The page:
Face Painting

There is over a million fish in the sea, but all I want is you! 

Until you spread your wings, you'll never know how far you can fly.

Our Feathered Friend

Birds fly. Birds have feathers. Birds live in nests. That's all we know about birds. 

With that in minds, we wanted to know more about birds. We want them to come to our house as our guests. So we made this bird feeder to attract them. Fewer than 10 minutes, came the first chirping bird to have his delicious food. After awhile, he chirped louder inviting his other friends, and within minutes we counted 15 birds circling the seeds. 

So moms, start making your own bird feeders! While making it, you can share info on birds. Thanks to duckterssandiegozoosciencekids and randomhistory.

What makes an animal a bird?
The feathers! No other animal has feathers. Other important features for birds are wings and hollow bones. Birds also lay eggs, like reptiles, however are warm-blooded, like mammals. What is bird? Click here. Laugh out your feather here.

What are feathers?
feathers are made of keratin. This is the same stuff that fingernails are made of. A bird's wings have the same bones as a human arm, but they are arranged differently. Some of the bones in a bird's skeleton are hollow. This makes the bird light enough to fly. Video on bird feathers here.

How do birds fly?
Birds fly by flapping their wings and using air pressure to create lift under their wings. Just like airplanes do. The peregrine falcon is one of the fastest birds. It can reach speeds of well over 100 miles per hour when diving. Videos on how do birds fly: here and here.

Fun facts about birds
  • An ostrich can run as fast as 43 miles per hour and grow as tall as 9 feet.
  • Blue birds can't see the color blue.
  • The hummingbird can fly backwards, but it can't walk.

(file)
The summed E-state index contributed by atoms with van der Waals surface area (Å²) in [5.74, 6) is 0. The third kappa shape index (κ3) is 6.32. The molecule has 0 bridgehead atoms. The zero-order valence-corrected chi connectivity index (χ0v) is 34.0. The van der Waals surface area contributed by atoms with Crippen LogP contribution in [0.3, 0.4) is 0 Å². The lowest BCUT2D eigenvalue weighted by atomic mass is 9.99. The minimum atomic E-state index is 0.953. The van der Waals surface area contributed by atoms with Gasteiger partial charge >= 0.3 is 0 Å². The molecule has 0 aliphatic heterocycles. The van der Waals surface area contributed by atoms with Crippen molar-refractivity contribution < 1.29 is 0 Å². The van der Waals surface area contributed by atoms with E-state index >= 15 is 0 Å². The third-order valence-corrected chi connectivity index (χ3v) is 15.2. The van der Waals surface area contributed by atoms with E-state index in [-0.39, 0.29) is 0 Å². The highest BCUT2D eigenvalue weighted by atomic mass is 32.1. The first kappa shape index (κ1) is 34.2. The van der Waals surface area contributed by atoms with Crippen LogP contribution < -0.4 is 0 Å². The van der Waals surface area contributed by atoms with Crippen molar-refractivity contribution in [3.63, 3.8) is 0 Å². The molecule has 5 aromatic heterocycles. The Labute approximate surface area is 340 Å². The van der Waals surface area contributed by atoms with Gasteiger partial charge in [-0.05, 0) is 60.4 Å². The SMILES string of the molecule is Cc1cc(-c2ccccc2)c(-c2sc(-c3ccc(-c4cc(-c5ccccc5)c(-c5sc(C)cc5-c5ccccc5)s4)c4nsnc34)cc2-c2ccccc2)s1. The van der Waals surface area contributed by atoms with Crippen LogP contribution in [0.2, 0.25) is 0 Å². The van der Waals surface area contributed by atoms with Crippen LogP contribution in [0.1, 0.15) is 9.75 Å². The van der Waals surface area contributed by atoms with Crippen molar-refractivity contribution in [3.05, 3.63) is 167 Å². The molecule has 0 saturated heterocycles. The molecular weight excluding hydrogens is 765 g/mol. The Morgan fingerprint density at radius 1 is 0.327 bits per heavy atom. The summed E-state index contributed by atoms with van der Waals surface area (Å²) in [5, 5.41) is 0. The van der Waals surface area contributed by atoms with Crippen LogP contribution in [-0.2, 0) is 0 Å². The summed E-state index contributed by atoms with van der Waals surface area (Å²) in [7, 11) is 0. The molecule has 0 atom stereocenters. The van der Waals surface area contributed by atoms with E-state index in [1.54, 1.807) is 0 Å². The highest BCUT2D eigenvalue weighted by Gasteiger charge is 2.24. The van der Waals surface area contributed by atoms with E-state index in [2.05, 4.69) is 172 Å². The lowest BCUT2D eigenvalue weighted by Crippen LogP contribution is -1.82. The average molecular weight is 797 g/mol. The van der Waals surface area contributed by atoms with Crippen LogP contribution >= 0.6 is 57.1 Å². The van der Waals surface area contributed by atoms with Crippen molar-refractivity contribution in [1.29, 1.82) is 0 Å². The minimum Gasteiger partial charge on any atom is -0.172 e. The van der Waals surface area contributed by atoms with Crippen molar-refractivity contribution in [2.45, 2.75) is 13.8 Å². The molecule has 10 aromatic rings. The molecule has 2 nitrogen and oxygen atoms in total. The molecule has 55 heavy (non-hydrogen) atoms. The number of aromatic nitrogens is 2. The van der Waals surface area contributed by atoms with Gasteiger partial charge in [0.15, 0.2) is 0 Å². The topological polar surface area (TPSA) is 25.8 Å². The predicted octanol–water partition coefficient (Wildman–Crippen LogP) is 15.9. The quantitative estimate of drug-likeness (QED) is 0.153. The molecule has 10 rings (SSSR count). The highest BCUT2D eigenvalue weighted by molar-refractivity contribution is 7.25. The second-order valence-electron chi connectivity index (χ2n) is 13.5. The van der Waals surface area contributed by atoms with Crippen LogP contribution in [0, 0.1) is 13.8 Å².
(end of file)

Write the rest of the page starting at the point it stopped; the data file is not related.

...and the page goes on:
• Condor shells are so thick, it can take a chick a week to break out from its shell.
  • The egg of a kiwi can weigh as much as 20% of the mother's body weight.
  • Sometimes vultures eat so much they can't fly.
  • Scientists believe that birds evolved from theropod dinosaurs. 
  • Some birds are intelligent enough to create and use tools.
  • The chicken is the most common species of bird found in the world. 
  • Owls cannot swivel their eyes. Instead they move their heads completely around to see straight behind them. 
  • The most talkative bird in the world is the African gray parrot. One parrot could say over 800 words. Most species of parrots can learn only 50.
  • Many birds, such as starlings, sing notes too high for humans to hear.
  • Flamingos pair for a lifetime. Some stay with their mates for 50 years or more. 

More vocabularies about birds here!!!

What you'll need:
1 small envelope of gelatin
Cookie cutters
Pencils/ pens/ sturdy plastic straw

 1. Pour the birdseed into the bowl.

 2. Mix the gelatin and water and bring to simmer while stirring. Continue stirring until the gelatin is dissolved.

 3. Remove from heat and let cool. If there were any undissolved gelatin, let it go through the sieve. (You may notice that the girls did this activity with their Bapak, so impatient rules.)

 4. Mix the gelatin with the birdseed. Stir. 

 5. Fill the cookie cutter with the mixture. 

 6. Fill in various cookie cutters.

 7. Put through the pencils/ pens/ straw into the mixture to make hole. Let them dry for awhile. Drying overnight gives better result. 

 8. Take out the pencils/ pens/ straw and put string through the hole. Knot the end.

 To birds from us, with lotsa loves!

Hang them in the trees.

 Wait and listen for that chirping sounds! Let the children take a video of their feathered guests. Can you spot one bird on the tree?

We're so honored to have our special guest to fully participate in this activity. So Mummy can face masking!